I'm a double cancer survivor, cyclist and walker who does various challenges for different charities, mainly cancer-related.

In 2016 I climbed every single 'Birkett' in the Lake District - all 542 fells over 1,000' within the National Park, including all 214 Wainwrights. I've also done a three-week cycle tour of Tasmania in February 2015 and amongst other things, I've cycled from Land's End to John o'Groats (2003), Rotterdam to Lemvig (Denmark) (2005), walked the Pennine Way (2008) completed (my first) ascent of all 214 'Wainwrights' in the Lake District in only 55 days (2009), cycled 4,500 miles around the coast of Great Britain (2011), cycled all 42 of the accessible Western Isles of Scotland in under a month (2012), twice abseiled 230 ft from the top of The Big One in Blackpool, cycled the WWI Western Front from London to Compiegne via Ypres and Arras (2014), cycled 750 miles in the Yellowstone National Park and Grand Teton (2014), done a bit of sky-diving and cycled Australia's Great Ocean Road - just before lockdown in 2020.

Altogether I've raised over £120,000 for my charities including The Christie, Cancer Research UK, the Rosemere Cancer Foundation, and ABF (The Soldiers' Charity) and I was mightily chuffed to receive the British Empire Medal in the 2014 New Year's Honours List.

I'm a Rotarian and give illustrated talks about my adventures in exchange for a donation to charity, so if you're looking for a speaker leave me a message. I am also Event Organiser for the Ribble Valley Ride Cycle Sportive, to be held this year on Sunday 5 September 2021 - more details at www.ribblevalleyride.org

You can also follow me on Twitter - @CancerBikeMan and on Facebook - just search for Bill Honeywell

Cancer Research UK is the world's leading charity dedicated to beating cancer through research, whilst The Rosemere does fantastic work for patients in Lancashire and South Cumbria.

Sunday, 10 July 2011

Day 59 – Bristol to Llantwit Major

80 miles;  total mileage now 3,797.

A dry day without a drop of rain!! I haven’t counted but I’m guessing that might take me on to the fingers of my second hand after 59 days!  It just needs to warm up now: 28°C would be nice!

Now and again something happens to warm the cockles of your heart and last night it was Mike and Lyn Stirling, wardens at the Baltic Wharf Caravan Club Site in Bristol, who went round all the caravanners and raised over £90 for Cancer Research UK. Thank you to Mike and Lyn and all those who donated.

Mind you, Bristol is party city on Saturday night – the discos could be heard for miles around. Not to worry – after nearly 60 days cycling without a break, getting to sleep isn’t a problem whatever happens!  Bristol also hosts an annual hot-air balloon festival – and this morning someone was obviously practising!

I left the city on the Westbury Road, past rows of Limes and Horse Chestnut Trees, and then made for the old Severn Bridge, where there is a cycle lane on each side. I love the engineering that goes into these bridges (although yesterday’s Clifton Suspension Bridge will take some beating).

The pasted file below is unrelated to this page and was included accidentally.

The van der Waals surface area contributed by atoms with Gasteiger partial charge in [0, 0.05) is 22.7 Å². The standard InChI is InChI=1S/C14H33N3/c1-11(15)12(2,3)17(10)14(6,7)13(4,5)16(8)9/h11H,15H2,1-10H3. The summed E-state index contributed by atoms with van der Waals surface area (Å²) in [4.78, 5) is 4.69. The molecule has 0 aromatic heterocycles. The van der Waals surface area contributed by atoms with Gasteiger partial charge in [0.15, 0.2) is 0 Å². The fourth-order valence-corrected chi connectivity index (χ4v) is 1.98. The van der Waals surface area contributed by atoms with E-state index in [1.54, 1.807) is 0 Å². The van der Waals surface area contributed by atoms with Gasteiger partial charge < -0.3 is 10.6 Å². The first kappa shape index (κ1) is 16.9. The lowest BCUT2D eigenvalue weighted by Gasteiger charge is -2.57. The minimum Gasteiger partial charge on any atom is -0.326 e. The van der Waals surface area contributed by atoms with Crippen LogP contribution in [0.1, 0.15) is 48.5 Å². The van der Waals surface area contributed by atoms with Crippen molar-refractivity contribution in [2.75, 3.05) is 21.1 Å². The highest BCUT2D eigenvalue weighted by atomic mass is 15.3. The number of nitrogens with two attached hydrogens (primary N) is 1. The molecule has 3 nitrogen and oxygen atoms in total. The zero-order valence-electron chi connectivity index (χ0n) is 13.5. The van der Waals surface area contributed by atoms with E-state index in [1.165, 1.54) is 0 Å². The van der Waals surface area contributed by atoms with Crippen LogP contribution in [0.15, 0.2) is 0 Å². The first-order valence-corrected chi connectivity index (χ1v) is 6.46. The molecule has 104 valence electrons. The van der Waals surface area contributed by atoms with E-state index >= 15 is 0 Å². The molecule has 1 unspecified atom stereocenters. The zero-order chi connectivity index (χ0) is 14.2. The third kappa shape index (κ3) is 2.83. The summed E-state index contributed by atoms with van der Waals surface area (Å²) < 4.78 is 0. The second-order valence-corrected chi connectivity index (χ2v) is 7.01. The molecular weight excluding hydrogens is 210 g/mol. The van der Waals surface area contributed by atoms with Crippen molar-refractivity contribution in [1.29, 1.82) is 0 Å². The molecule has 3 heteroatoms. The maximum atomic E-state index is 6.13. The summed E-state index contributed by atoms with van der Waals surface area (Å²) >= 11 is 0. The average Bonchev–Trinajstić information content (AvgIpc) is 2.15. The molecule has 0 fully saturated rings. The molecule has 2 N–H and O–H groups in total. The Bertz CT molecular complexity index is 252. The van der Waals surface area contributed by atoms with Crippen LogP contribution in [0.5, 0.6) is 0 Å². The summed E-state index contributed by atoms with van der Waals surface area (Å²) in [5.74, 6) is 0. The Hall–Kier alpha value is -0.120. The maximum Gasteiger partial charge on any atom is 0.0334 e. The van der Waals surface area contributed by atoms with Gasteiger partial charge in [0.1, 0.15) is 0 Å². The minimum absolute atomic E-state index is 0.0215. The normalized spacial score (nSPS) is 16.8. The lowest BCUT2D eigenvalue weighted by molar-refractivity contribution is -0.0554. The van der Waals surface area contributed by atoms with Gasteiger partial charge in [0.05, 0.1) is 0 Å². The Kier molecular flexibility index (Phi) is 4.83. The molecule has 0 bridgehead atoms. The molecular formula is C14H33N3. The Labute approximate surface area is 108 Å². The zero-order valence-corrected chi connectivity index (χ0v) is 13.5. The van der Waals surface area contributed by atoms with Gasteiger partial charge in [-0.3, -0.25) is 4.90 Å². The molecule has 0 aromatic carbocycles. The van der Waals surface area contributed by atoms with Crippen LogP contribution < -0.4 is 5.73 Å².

The Old Severn Bridge

The New Severn Bridge

Once on the other side of Britain’s longest river, I was in Wales – another milestone, having been in England since 9 June. To think it’s taken a whole calendar month to cycle from Berwick-upon-Tweed to here. Time I speeded up!

Caldicot Level, between Chepstow and Newport, is a bit like the Somerset Levels, and made for easy cycling in the fine weather.  I skirted most of Newport but then had a bonus! – the Transporter Bridge over the Usk is like the one in Middlesbrough, but unlike Middlesbrough, this one was open.  What’s more, there was a ‘Zip-wire Challenge’ from one of the top stanchions, which had me sorely tempted, but I resisted. I’ll wait until I’m 60 and then do a bungee jump in New Zealand (they don’t charge the over-60’s!!)

Lunch was taken at St Brides, where Frank and Bern had parked at the entrance to a field with three friendly horses.  But from here on, the rest of the ride changed character, becoming completely urban with hardly a rural interlude at all.  Cardiff was difficult to navigate (the National Assembly Building was interesting though), and as bikes aren’t allowed on the bridge over the River Taff, I had to take a cycle route which ended up with me trying to find my way out of a Morrisson’s car park!

Penarth and Barry are clearly popular resorts. I’m sorry I’ve never watched Gavin and Stacey, as it sounds like I’ve missed out on some interesting connections Barry-wise. Perhaps I’ll watch the repeats when I get home, if I can remember how to operate the remote control.

I skirted Cardiff International Airport: at the end of the runway a group of plane-spotters was gathered, and at exactly the moment I arrived, four old jets – Hawker Hunters I think – screamed low overhead in close formation, wingtip to wingtip, along the line of the runway. Too fast for anyone’s camera.  Can anyone tell me who or what they were?  I suggested to the plane-spotters that Greece would be a good destination, with warmer weather, but they said they preferred Cardiff. Pity, because with a bit of luck they could have got a few months’ free accommodation too, though I understand it’s a bit on the rough side.

...I just felt artistic with the power lines...

Finally a power station and a cement works before arriving at the Acorn Caravan and Camping Site in Llantwit Major.  I thought for a moment I’d arrived in France, as the place was overrun with French teenagers – who clearly prefer the environs of the toilest and showers to any outside activities! Ah to be jeune again!

Another 70+ mile day tomorrow, to Swansea and a tour of the Gower Peninsula – more new territory for me – but getting closer to home all the time…

1 comment:

  1. Keep going, looking forward to welcoming you home on the 20th!